UTAH (ABC4) – First responders are undoubtedly heroes. Saving lives is physically demanding work and it also takes a toll on their mental health. Extra shifts, longer hours, uncertainty about COVID-19 and an increase in health-related emergency calls during the pandemic have added to the stress of an already stressful career. At the Ogden Fire Department, service dogs help break through the stigma of addressing mental health and getting help when needed.   

The sound of sirens often means help is on the way. During what is often a person’s worst day, first responders are there to help. However, the trauma is often passed along to those who came to the rescue.  

“Nobody wants to be perceived as weak,” Targee Williams told ABC4. “We’re the people who help others and we’re not good at asking for help.” Williams is a retired firefighter. Nonetheless, he frequently visits the fire station. During these visits, he’s accompanied by his dog Copper.   

“The past is what causes us depression and the future is what causes us anxiety and a lot of times we live in between those two places,” Williams stated. “(We’re) worried about the next traumatic event, (while) living with the last traumatic event.”  

Copper is a service animal. Williams and the dog visit the station to help firefighters, paramedics and police officers live in the present, momentarily forget about their worries and express their worries.  

Williams and Copper started doing this at the station in 2018. Fast forward to 2022 and there is now a new addition to the team.  

“He just brings me down,” Cpt. Zac Winkler said while pointing to his dog Jäger. “Like Targee said, (he) keeps me in the present. I don’t have as much anxiety about the stuff going on in the future or the stuff that may or may not have happened in the past.”  

Winkler and Jäger have nearly completed the service dog training through the nonprofit 4 Paws 4 Patriots. While Williams is retired, his work with Copper is far from being finished. Now, with the addition of Winkler and Jäger, there are even more opportunities for the first responders to break down the stigma surrounding mental health.   

Although Cpt. Winkler may have additional duties being a handler, it was an easy decision to make.

“Anybody who knows me can say how much dogs mean to me, and I just realized I could give a little bit back with him,” he added as he nodded signaling that he was talking about his dog.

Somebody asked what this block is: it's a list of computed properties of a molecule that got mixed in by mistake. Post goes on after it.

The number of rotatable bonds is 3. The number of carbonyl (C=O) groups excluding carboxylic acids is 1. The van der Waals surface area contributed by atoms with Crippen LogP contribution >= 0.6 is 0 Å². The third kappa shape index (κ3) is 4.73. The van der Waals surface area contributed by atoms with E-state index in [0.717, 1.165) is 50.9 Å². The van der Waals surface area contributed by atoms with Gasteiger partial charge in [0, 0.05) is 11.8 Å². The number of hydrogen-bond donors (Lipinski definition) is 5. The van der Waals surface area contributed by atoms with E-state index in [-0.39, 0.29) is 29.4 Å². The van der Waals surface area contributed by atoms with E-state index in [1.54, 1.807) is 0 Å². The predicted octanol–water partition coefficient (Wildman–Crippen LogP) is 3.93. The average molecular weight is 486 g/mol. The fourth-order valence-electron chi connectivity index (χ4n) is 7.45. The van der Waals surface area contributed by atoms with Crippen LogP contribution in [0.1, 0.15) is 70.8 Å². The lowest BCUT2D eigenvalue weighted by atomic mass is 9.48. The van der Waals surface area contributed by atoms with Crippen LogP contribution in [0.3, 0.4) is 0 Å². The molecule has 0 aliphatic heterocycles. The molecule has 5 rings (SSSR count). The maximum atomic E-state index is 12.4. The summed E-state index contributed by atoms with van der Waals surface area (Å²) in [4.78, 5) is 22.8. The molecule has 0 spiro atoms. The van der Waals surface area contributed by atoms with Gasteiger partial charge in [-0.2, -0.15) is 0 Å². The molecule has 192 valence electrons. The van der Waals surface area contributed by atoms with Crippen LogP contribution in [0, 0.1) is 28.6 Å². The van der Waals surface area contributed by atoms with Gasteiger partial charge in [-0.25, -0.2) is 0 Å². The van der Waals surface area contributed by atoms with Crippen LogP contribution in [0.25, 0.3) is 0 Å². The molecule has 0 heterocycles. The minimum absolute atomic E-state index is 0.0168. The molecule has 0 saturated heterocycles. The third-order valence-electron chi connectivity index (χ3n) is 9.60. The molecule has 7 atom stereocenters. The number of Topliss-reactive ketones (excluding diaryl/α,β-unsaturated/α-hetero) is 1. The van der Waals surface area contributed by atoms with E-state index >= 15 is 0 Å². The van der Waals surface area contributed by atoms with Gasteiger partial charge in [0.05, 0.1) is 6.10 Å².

How does having a dog at the fire station (which is also the Ogden police headquarters and the Weber County dispatch center) help first responders improve their mental health? 

“When I bring the dog into the station, it changes that chemistry inside their brain for the good,” Williams explained.  

“They serve to kind of disarm you,” Amanda King added. “People see a dog and immediately their blood pressure drops, their heart rate drops, they’re just more open to talking.”  

King is a paramedic and the peer support coordinator for the fire department. When a first responder relaxes as he or she is interacting with one of the dogs and decides to open up about what may be weighing him or her down, King and the other peer support members jump into action.  

“We’re not therapists, we’re not trained psychologists, but we’re basically there as the first people who can come in if there’s a fellow team member who’s having a mental crisis,” King explained. During that interaction, the peer support member can direct their fellow first responder to additional resources. “We have great programs and great therapists through Previdence that the city has contracted with. Trauma therapists who are able to talk to the members of our department,” stated King.   

Officials told ABC4 that the need to address mental health resources and help among first responders has grown during the pandemic. They said the dog program is working so well that they plan to expand it even more.   

The nonprofit 4 Paws 4 Patriots works to train service dogs, and their handlers, for free. The program consists of several courses and benefits first responders and veterans. According to the organization, it was “created to provide service dogs to veterans and first responders. Saving our heroes 4 Paws at a time.”